Throughout, Iran would be subject to one of the most robust and intrusive inspection regimes in the world, with continuous video monitoring of its uranium mines for the next 25 years and monitoring of centrifuge production facilities for 20 years. Expanded inspections under the Additional Protocol are permanent.
As 30 nonproliferation experts attested to in a statement in April, “the agreement reduces the likelihood of destabilizing nuclear weapons competition in the Middle East, and strengthens global efforts to prevent proliferation, including the Nuclear Nonproliferation Treaty.”
Under the deal, Iran’s breakout time — the amount of time it would take to produce one bombs‐worth of highly enriched uranium if it decided to do so — would be extended to roughly one year, up from roughly three months at the interim agreement’s inception.
To review these technical parameters and feverishly warn that the deal “paves the way for a nuclear Iran,” as Sen. David Perdue, R‐Georgia, and others recently have is bizarre. Similarly, to declare as Sen. Marco Rubio, R‐Florida, recently did that the deal would produce “a cascade of proliferation” in the region relies on an array of interlocking dubious assumptions.
What these wildly divergent assessments seem to indicate is that the sides were arguing over different problems. For the arms control community, the problem was an Iranian nuclear weapons capability. For them, given the one‐two punch of political reality and the terms of the agreement, the deal was a good thing. It significantly reduced the probability of an Iranian nuclear weapon and could meet both sides’ minimum standard of necessity.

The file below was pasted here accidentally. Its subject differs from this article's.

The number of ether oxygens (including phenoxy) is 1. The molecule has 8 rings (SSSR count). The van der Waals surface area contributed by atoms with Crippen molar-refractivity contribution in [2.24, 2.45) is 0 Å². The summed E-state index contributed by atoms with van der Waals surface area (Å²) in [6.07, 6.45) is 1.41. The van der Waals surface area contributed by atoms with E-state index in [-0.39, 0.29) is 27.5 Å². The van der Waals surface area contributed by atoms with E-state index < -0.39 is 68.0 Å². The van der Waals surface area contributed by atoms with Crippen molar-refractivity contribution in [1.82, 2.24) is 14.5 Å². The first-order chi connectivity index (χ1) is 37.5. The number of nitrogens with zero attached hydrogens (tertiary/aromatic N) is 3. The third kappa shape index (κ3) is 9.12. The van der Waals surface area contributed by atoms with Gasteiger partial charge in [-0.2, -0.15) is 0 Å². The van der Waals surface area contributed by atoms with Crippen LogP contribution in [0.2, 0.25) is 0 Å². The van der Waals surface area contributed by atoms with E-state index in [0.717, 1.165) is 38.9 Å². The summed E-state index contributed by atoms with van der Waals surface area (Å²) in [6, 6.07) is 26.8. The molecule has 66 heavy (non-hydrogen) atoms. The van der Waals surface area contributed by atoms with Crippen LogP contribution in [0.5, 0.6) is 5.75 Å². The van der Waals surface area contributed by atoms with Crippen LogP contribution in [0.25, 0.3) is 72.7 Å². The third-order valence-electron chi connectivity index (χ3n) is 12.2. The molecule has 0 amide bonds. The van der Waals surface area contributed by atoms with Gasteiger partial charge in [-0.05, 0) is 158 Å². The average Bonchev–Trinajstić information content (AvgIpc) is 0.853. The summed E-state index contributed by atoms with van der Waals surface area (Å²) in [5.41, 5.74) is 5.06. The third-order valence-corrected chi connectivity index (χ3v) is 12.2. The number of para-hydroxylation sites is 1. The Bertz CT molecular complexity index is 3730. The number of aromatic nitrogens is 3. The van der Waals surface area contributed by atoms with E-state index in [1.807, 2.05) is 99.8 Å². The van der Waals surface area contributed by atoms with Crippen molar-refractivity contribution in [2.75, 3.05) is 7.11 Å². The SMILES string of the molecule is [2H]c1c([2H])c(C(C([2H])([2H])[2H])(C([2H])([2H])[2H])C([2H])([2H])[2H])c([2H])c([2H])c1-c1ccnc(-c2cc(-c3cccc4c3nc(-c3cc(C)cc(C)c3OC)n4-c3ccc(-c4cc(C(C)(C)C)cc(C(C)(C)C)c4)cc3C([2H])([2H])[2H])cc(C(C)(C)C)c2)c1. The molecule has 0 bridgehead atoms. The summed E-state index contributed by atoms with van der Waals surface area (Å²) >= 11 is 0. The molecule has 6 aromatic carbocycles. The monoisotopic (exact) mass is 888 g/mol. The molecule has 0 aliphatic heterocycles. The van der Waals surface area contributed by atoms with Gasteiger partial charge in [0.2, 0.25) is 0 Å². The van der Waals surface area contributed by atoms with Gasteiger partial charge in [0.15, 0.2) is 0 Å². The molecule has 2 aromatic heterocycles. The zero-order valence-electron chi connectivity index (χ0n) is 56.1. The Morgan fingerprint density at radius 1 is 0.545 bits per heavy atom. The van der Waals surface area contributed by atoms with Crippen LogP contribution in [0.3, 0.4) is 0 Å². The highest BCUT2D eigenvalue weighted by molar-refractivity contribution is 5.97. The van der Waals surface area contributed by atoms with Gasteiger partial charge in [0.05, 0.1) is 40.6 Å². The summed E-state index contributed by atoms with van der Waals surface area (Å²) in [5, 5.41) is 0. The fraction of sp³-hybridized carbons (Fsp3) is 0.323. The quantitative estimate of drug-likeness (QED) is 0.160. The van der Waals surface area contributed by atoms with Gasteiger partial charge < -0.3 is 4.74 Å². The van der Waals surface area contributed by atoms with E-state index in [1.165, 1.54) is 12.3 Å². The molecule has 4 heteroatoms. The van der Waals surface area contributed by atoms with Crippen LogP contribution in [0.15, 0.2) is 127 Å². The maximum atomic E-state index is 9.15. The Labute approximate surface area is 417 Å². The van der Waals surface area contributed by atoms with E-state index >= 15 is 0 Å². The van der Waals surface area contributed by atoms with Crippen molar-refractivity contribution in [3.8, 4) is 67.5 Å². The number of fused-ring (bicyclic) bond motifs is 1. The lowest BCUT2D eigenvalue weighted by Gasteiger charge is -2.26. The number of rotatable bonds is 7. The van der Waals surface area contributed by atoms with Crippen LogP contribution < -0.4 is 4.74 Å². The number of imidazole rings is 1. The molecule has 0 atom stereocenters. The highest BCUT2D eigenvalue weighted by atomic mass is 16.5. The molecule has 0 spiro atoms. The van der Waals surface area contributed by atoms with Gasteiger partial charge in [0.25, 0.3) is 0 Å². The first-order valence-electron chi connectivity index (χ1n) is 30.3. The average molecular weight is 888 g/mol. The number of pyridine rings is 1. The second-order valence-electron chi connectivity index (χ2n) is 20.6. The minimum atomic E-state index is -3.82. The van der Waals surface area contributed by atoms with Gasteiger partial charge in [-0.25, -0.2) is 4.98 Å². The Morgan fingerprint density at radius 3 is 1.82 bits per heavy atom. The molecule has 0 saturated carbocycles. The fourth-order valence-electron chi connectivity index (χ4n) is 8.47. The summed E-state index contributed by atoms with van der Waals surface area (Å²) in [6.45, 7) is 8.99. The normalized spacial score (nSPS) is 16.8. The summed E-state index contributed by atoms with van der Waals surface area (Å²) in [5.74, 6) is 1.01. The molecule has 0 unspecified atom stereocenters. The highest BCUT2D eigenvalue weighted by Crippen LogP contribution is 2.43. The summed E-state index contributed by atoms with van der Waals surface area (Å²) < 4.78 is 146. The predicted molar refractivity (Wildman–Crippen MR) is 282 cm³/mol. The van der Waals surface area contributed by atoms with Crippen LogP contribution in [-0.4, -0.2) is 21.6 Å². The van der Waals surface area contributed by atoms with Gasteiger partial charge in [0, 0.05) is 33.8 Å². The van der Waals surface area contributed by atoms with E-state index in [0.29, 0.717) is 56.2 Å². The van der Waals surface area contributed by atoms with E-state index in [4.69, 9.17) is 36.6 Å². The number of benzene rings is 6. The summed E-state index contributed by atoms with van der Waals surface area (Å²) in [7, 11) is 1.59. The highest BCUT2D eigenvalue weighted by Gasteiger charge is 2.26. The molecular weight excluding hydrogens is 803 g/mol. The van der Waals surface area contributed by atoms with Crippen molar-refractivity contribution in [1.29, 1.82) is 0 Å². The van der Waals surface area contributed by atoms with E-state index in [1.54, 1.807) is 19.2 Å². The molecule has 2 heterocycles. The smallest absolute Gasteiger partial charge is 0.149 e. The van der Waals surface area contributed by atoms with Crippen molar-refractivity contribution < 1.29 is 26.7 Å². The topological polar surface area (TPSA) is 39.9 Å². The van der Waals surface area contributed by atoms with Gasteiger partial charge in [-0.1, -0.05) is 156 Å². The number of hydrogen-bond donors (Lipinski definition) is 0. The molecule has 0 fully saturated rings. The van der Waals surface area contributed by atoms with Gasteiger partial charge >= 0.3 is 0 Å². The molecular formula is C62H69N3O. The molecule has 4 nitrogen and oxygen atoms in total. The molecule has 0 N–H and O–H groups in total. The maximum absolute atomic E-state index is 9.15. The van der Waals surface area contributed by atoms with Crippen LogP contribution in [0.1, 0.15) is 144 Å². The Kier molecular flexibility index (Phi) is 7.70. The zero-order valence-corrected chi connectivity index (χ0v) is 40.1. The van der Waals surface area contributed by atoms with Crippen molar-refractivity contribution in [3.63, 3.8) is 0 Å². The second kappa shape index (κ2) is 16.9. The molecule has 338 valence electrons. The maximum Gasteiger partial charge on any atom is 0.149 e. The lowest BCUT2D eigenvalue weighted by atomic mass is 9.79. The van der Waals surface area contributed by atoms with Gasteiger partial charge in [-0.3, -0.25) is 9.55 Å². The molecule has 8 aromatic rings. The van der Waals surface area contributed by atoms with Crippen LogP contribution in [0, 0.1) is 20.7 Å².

For neoconservatives and interventionist Democrats, the nuclear program was but one piece of a much larger problem: a looming Persian menace that threatened to dominate the Middle East. This explains the specious nonproliferation arguments offered in opposition to the deal, as well as the increased warnings of Iranian “regional hegemony” heard in the run‐up to the deal.
These sorts of arguments are tendentious in the extreme, because on their own terms they fall short. The nuclear agreement is indeed helpful from the point of view of nonproliferation, and Iran has no path to regional hegemony in the policy‐relevant future. Instead, these claims seem to be part of a larger strategy under which everything that happens tied to Iran is treated as a threat.
But the question in the context of nuclear diplomacy was never a choice between a neutered, Israel‐recognizing liberal Iran or an empowered nuclear theocracy. It was between a nasty but weak regional power with little power‐projection capability, closer or further away from a nuclear weapons capability. And on these terms, the agreement must be viewed as a clear success.